England will stage UEFA Women’s EURO 2021 after being confirmed as hosts by the UEFA Executive Committee on Monday 3 December.
Among the cities and venues set to host fixtures in the tournament is the Brentford Community Stadium, which is set to be opened in 2020.
The prestigious continental championship will be played at eight venues across the country before concluding with a showpiece final at Wembley Stadium. With a strong bid to bring the tournament back to this country for the first time since 2005, no other countries went up against the Football Association’s entry. It means England will qualify automatically for the 16-team finals as hosts.
The FA’s decision to bid was part of its ‘Gameplan for Growth’ strategy to grow the women’s game, and followed the successful Euro 2017 campaign in the Netherlands which saw the Lionesses reach the semi-finals, generating a record peak audience of four million TV viewers in the UK. That success was followed by a best-ever showing at the SheBelieves Cup in the United States in March 2018 and qualification in October 2018 for the 2019 FIFA Women’s World Cup next June.
The bid proposes a spread of host cities and stadia of varying capacities, a year after hosting the equivalent final for the men's tournament at Wembley. Since the initial bid, two of the venues have been changed as a result of UEFA requirements.
The proposed cities and stadia are:
• Brighton & Hove - AMEX Stadium
• London - Wembley Stadium connected by EE
• London - Brentford Community Stadium
• Milton Keynes - Stadium MK
• Manchester - Manchester City Academy Stadium
• Nottingham – The City Ground
• Rotherham - AESSEAL New York Stadium
• Sheffield - Bramall Lane
• Southampton – St. Mary’s Stadium
The next key date will be the draw for the qualifying group stage, which will be held on 22 February next year. Following that, the qualifiers will be played from August 2019 to September 2020 to determine 12 of the finalists, with the play-offs determining the last three entrants in October 2020.
Martin Glenn, The FA’s chief executive officer, said: “Bringing EURO 2021 to England will be a tremendous opportunity to celebrate women’s football and will allow us to amplify our significant commitment to growing the game. In January, we pledged an additional £50m investment over the next six years and grassroots initiatives like our popular Wildcats scheme for five-to-eleven year old girls has seen the number of centres more than quadruple over the past year to 880.
“We cannot underestimate the positive impact this tournament will have on inspiring the next generation. Young girls and boys will be lifted by the chance to see Europe’s elite on their doorstep and it can only help the collective effort across our leagues and clubs to grow the game even further, especially with our restructured Women’s Super League making such a promising start.
“I am grateful to Aleksander Ceferin and the UEFA Executive Committee for recognising the work we are doing. We are determined to put on a great showcase with Europe’s top talent playing in front of packed stadiums. To have Wembley for the showpiece final will be a fitting conclusion to what I am certain will be a wonderful tournament.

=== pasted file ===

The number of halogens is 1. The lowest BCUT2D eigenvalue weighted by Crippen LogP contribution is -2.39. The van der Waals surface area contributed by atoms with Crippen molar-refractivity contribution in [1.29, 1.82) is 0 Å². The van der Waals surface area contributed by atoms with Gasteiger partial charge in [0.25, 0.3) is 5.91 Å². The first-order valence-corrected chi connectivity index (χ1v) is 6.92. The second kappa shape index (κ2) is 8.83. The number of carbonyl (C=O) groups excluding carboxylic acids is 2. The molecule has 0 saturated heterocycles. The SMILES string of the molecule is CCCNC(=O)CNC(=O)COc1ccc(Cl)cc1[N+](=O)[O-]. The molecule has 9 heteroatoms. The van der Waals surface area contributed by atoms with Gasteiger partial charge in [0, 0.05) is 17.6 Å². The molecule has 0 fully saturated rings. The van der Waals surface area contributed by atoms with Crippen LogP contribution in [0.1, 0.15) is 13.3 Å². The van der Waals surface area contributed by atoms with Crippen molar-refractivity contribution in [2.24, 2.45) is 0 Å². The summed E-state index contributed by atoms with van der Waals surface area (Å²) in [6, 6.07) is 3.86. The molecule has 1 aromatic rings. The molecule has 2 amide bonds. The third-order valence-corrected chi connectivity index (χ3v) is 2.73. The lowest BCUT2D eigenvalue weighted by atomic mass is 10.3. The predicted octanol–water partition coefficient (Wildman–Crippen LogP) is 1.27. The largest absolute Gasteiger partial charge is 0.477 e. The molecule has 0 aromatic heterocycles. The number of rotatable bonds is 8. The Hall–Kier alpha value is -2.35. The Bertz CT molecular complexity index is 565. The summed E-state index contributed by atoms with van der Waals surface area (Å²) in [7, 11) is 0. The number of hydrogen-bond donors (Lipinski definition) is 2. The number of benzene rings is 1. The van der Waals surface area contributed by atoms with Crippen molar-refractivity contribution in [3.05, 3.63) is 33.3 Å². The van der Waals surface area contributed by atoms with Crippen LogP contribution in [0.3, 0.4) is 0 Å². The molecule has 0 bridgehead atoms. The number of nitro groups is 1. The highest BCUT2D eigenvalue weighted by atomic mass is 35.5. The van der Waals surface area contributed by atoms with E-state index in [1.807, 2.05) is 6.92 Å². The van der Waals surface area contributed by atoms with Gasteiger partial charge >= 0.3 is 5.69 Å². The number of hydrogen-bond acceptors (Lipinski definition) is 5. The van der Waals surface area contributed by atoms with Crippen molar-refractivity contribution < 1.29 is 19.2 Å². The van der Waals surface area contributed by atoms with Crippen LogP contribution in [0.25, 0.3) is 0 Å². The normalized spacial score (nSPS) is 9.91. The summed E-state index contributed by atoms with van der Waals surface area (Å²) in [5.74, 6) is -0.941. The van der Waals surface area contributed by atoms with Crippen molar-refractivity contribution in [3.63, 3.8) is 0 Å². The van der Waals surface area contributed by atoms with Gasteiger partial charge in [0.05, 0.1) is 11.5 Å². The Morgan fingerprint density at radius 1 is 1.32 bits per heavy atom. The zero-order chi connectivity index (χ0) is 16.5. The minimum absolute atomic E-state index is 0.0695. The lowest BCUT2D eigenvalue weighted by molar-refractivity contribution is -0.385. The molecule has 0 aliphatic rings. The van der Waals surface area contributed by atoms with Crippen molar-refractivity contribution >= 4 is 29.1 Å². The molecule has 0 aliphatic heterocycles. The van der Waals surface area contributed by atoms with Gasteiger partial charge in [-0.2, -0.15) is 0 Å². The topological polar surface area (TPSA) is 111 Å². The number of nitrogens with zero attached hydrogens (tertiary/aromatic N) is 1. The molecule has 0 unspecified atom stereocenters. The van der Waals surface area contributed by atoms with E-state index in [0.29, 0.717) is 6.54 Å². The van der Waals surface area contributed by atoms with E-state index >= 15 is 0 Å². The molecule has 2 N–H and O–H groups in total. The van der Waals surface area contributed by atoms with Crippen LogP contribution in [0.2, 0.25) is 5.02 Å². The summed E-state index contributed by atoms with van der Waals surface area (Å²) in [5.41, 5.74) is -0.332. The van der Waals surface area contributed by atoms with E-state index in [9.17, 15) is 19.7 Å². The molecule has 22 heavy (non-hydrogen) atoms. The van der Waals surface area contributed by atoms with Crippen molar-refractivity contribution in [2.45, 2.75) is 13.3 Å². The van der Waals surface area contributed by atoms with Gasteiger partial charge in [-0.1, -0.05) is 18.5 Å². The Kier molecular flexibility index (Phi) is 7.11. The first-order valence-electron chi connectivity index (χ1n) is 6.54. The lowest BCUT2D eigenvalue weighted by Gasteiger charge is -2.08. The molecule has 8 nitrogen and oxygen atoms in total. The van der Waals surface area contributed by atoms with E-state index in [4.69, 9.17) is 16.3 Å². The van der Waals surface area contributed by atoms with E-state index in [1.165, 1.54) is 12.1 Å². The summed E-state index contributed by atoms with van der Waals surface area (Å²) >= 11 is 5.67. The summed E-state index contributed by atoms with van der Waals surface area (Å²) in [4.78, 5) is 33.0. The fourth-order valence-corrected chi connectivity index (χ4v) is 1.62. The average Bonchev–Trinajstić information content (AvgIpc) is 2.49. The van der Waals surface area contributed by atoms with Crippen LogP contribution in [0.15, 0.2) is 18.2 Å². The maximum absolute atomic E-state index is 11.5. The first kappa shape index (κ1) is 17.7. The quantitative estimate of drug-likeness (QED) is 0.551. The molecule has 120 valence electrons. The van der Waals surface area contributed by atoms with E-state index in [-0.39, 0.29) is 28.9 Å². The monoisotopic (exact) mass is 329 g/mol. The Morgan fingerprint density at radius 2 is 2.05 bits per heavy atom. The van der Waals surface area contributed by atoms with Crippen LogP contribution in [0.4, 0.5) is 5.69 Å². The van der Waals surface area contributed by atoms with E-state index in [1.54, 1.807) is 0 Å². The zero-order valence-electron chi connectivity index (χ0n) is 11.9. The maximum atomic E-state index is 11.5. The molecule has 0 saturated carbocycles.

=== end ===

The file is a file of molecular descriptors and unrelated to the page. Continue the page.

“I would also like to thank everyone who has worked on this successful bid – not just across The FA but also the clubs and cities concerned. A huge amount of effort and collaboration has gone into making this possible. With the World Cup next summer in France, there is plenty to look forward to in the women’s game.”
Baroness Sue Campbell, The FA’s director of women’s football, said: “This is fantastic news for The FA, the country and, crucially, for the future development of girls’ and women’s football in England.
"Tournaments of the scale and profile of EURO 2021 have the power to inspire a new generation of young girls, and women of all ages, to get involved in the sport – for fitness, competition or just pure enjoyment, as well as the opportunity to grow support for the women’s game at both a club and national level.
“That’s exactly what our Gameplan for Growth strategy, launched in 2017, set out to achieve. A home EURO in 2021 has the potential to be a pivotal moment in the development of the women’s game in England.”
The FA’s bid has the full support of the UK Government. Sports Minister Mims Davies said: "Women's football is booming, with investment, participation and support greater than ever before.
“Playing host to the European Championships will give us a new platform to inspire the nation and a new generation of young footballers. We are a world-leader in hosting major sporting events and I would like to congratulate all the partners on putting together such a strong bid.”
England previously staged UEFA Women’s Euro 2005 at venues across the north-west of the country with 29,092 watching England’s opening win against Finland in Manchester a record for an opening group match.
Earlier this year, St. George’s Park and stadiums across the Midlands and South Yorkshire hosted the UEFA Men’s Euro U17, while Wembley Stadium will be a key venue when UEFA Euro 2020 is played across 12 European cities.